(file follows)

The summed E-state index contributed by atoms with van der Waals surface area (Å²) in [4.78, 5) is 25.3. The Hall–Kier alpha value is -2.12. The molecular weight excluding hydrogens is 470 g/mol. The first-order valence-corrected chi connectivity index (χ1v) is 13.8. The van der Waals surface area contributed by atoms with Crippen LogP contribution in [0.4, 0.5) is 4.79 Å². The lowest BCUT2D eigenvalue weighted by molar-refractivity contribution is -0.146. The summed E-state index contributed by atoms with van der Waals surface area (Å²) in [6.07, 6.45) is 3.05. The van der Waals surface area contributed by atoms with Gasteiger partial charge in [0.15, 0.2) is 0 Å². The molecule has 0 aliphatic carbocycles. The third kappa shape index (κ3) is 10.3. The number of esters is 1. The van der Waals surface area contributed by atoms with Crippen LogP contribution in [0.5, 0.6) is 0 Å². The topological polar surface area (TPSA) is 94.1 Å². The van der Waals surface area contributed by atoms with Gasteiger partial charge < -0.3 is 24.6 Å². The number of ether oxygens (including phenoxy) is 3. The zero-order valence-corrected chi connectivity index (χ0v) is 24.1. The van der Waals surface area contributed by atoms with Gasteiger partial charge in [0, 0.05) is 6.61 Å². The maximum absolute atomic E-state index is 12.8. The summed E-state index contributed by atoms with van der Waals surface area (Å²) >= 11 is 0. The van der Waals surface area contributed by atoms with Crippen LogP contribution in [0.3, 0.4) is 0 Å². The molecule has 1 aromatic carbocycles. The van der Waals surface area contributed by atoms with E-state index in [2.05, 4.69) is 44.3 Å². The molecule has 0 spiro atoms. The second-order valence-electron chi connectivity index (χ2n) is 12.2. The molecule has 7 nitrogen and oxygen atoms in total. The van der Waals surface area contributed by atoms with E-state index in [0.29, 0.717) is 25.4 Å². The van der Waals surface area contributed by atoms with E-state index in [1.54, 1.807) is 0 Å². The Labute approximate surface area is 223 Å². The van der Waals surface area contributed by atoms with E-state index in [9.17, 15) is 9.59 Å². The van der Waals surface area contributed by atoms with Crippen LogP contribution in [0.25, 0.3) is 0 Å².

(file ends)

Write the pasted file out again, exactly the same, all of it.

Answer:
The summed E-state index contributed by atoms with van der Waals surface area (Å²) in [4.78, 5) is 25.3. The Hall–Kier alpha value is -2.12. The molecular weight excluding hydrogens is 470 g/mol. The first-order valence-corrected chi connectivity index (χ1v) is 13.8. The van der Waals surface area contributed by atoms with Crippen LogP contribution in [0.4, 0.5) is 4.79 Å². The lowest BCUT2D eigenvalue weighted by molar-refractivity contribution is -0.146. The summed E-state index contributed by atoms with van der Waals surface area (Å²) in [6.07, 6.45) is 3.05. The van der Waals surface area contributed by atoms with Gasteiger partial charge in [0.15, 0.2) is 0 Å². The molecule has 0 aliphatic carbocycles. The third kappa shape index (κ3) is 10.3. The number of esters is 1. The van der Waals surface area contributed by atoms with Crippen LogP contribution in [0.5, 0.6) is 0 Å². The topological polar surface area (TPSA) is 94.1 Å². The van der Waals surface area contributed by atoms with Gasteiger partial charge < -0.3 is 24.6 Å². The number of ether oxygens (including phenoxy) is 3. The zero-order valence-corrected chi connectivity index (χ0v) is 24.1. The van der Waals surface area contributed by atoms with Gasteiger partial charge in [0, 0.05) is 6.61 Å². The maximum absolute atomic E-state index is 12.8. The summed E-state index contributed by atoms with van der Waals surface area (Å²) >= 11 is 0. The van der Waals surface area contributed by atoms with Crippen LogP contribution in [0.3, 0.4) is 0 Å². The molecule has 1 aromatic carbocycles. The van der Waals surface area contributed by atoms with E-state index in [2.05, 4.69) is 44.3 Å². The molecule has 0 spiro atoms. The second-order valence-electron chi connectivity index (χ2n) is 12.2. The molecule has 7 nitrogen and oxygen atoms in total. The van der Waals surface area contributed by atoms with E-state index in [0.29, 0.717) is 25.4 Å². The van der Waals surface area contributed by atoms with E-state index in [1.54, 1.807) is 0 Å². The Labute approximate surface area is 223 Å². The van der Waals surface area contributed by atoms with E-state index in [9.17, 15) is 9.59 Å². The van der Waals surface area contributed by atoms with Crippen LogP contribution in [0.25, 0.3) is 0 Å².